|• City||405.01 km2 (156.38 sq mi)|
|Elevation||37 m (121 ft)|
|• Density||2,700/km2 (6,900/sq mi)|
|Time zone||CET/CEST (UTC+1/+2)|
|Dialling codes||0221, 02203 (Porz)|
The first urban settlement on the grounds of modern-day Cologne was Oppidum Ubiorum, founded in 38 BC by the Ubii, a Cisrhenian Germanic tribe. In 50 AD, the Romans founded Colonia Claudia Ara Agrippinensium (Cologne) on the river Rhine and the city became the provincial capital of Germania Inferior in 85 AD. Considerable Roman remains can be found in present-day Cologne, especially near the wharf area, where a 1,900-year-old Roman boat was discovered in late 2007. From 260 to 271 Cologne was the capital of the Gallic Empire under Postumus, Marius, and Victorinus. In 310 under emperor Constantine I a bridge was built over the Rhine at Cologne. Roman imperial governors resided in the city and it became one of the most important trade and production centres in the Roman Empire north of the Alps. Cologne is shown on the 4th century Peutinger Map.
Maternus, who was elected as bishop in 313, was the first known bishop of Cologne. The city was the capital of a Roman province until it was occupied by the Ripuarian Franks in 462. Parts of the original Roman sewers are preserved underneath the city, with the new sewerage system having opened in 1890.
Early medieval Cologne was part of Austrasia within the Frankish Empire. In 716, Charles Martel commanded an army for the first time and suffered the only defeat of his life when Chilperic II, King of Neustria, invaded Austrasia and the city fell to him in the Battle of Cologne. Charles fled to the Eifel mountains, rallied supporters, and took the city back that same year after defeating Chilperic in the Battle of Amblève. Cologne had been the seat of a bishop since the Roman period; under Charlemagne, in 795, bishop Hildebold was promoted to archbishop. In 843, Cologne became a city within the Treaty of Verdun-created East Francia.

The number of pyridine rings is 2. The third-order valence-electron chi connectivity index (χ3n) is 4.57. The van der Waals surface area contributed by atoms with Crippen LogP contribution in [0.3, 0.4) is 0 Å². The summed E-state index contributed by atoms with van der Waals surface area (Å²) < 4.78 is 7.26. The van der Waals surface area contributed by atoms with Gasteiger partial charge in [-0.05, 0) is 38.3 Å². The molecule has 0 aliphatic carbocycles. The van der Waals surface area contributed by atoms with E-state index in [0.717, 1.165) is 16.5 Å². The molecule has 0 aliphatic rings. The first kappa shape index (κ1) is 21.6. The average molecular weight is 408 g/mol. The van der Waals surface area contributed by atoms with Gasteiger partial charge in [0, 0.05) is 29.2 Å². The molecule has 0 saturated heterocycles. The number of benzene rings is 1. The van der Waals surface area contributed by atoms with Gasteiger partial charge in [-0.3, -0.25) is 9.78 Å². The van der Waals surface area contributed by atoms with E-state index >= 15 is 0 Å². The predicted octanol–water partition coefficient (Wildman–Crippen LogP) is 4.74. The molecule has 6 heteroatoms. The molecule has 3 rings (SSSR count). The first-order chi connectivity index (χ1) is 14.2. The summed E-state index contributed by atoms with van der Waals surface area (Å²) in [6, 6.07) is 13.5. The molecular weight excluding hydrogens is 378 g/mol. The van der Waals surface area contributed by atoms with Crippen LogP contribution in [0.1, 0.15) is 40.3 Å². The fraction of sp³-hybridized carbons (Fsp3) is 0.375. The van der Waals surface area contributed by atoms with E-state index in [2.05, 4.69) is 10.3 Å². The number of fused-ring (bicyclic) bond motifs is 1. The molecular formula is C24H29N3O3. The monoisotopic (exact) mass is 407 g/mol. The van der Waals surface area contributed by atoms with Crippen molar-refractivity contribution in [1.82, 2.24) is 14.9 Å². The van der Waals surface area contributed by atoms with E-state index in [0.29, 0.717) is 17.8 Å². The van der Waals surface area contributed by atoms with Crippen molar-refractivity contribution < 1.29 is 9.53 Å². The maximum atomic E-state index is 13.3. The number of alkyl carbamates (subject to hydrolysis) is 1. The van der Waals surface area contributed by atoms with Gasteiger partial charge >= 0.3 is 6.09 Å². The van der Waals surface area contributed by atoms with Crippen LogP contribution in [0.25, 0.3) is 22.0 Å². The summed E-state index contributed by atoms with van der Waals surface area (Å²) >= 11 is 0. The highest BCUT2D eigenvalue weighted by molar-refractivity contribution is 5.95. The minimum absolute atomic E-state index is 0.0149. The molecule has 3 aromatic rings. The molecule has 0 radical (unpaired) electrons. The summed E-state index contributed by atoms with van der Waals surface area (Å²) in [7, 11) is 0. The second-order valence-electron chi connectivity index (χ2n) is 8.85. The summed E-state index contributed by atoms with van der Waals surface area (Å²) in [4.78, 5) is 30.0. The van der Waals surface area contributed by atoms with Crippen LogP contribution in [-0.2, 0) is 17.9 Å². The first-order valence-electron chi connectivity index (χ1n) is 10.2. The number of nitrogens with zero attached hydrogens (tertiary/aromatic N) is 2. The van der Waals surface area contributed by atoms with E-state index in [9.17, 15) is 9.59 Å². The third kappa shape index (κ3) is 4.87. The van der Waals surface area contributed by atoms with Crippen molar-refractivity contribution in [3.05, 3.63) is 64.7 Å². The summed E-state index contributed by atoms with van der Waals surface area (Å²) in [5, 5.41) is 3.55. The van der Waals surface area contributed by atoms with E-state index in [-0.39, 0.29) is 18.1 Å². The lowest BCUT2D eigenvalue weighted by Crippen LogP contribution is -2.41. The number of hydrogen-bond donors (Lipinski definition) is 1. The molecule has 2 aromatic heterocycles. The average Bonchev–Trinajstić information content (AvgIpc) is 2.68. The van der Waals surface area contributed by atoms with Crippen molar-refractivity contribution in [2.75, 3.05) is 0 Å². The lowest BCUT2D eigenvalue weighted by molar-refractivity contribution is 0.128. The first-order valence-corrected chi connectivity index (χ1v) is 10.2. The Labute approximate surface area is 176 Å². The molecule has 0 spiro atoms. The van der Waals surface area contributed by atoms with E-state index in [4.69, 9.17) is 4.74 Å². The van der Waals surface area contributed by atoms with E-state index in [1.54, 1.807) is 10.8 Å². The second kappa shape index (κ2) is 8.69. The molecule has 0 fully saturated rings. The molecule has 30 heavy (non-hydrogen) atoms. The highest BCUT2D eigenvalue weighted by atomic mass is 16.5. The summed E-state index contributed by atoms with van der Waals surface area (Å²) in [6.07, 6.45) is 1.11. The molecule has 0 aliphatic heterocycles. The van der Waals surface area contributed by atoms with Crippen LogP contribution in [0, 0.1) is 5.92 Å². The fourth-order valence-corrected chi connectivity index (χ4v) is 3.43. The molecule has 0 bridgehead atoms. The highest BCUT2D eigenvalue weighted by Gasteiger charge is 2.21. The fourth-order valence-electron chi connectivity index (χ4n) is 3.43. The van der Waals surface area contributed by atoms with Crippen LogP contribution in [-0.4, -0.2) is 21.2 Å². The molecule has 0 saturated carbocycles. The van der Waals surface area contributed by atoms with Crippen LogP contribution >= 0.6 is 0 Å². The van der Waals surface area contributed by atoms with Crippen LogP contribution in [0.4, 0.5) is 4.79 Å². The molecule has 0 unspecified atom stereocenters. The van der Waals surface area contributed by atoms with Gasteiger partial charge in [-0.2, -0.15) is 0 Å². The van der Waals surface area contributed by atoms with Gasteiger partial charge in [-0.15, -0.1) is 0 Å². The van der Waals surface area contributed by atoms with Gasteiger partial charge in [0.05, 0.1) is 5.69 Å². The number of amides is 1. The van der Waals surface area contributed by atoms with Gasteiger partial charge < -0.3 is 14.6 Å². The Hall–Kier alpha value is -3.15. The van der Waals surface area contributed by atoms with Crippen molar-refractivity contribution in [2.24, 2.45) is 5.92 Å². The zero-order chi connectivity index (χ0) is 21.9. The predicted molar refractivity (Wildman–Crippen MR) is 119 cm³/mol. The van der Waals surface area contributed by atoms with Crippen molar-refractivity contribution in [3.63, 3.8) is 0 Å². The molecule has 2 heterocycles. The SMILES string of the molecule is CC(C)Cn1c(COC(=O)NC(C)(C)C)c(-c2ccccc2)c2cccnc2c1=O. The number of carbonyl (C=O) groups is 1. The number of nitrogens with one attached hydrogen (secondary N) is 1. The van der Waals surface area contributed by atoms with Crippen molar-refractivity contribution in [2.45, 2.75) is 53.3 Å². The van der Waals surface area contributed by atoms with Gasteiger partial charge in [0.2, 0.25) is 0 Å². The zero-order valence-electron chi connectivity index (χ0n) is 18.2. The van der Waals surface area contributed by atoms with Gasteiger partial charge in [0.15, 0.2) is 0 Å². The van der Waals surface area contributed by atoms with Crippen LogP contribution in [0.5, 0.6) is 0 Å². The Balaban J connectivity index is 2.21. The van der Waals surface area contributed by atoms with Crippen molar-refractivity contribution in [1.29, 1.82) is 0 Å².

In 953, the archbishops of Cologne first gained noteworthy secular power, when bishop Bruno was appointed as duke by his brother Otto I, King of Germany. In order to weaken the secular nobility, who threatened his power, Otto endowed Bruno and his successors on the bishop's see with the prerogatives of secular princes, thus establishing the Electorate of Cologne, formed by the temporal possessions of the archbishopric and included in the end a strip of territory along the left Bank of the Rhine east of Jülich, as well as the Duchy of Westphalia on the other side of the Rhine, beyond Berg and Mark. By the end of the 12th century, the Archbishop of Cologne was one of the seven electors of the Holy Roman Emperor. Besides being prince elector, he was Arch-chancellor of Italy as well, technically from 1238 and permanently from 1263 until 1803.
Following the Battle of Worringen in 1288, Cologne gained its independence from the archbishops and became a Free City. Archbishop Sigfried II von Westerburg was forced to reside in Bonn. The archbishop nevertheless preserved the right of capital punishment. Thus the municipal council (though in strict political opposition towards the archbishop) depended upon him in all matters concerning criminal justice. This included torture, which sentence was only allowed to be handed down by the episcopal judge, the so-called "Greve". This legal situation lasted until the French conquest of Cologne.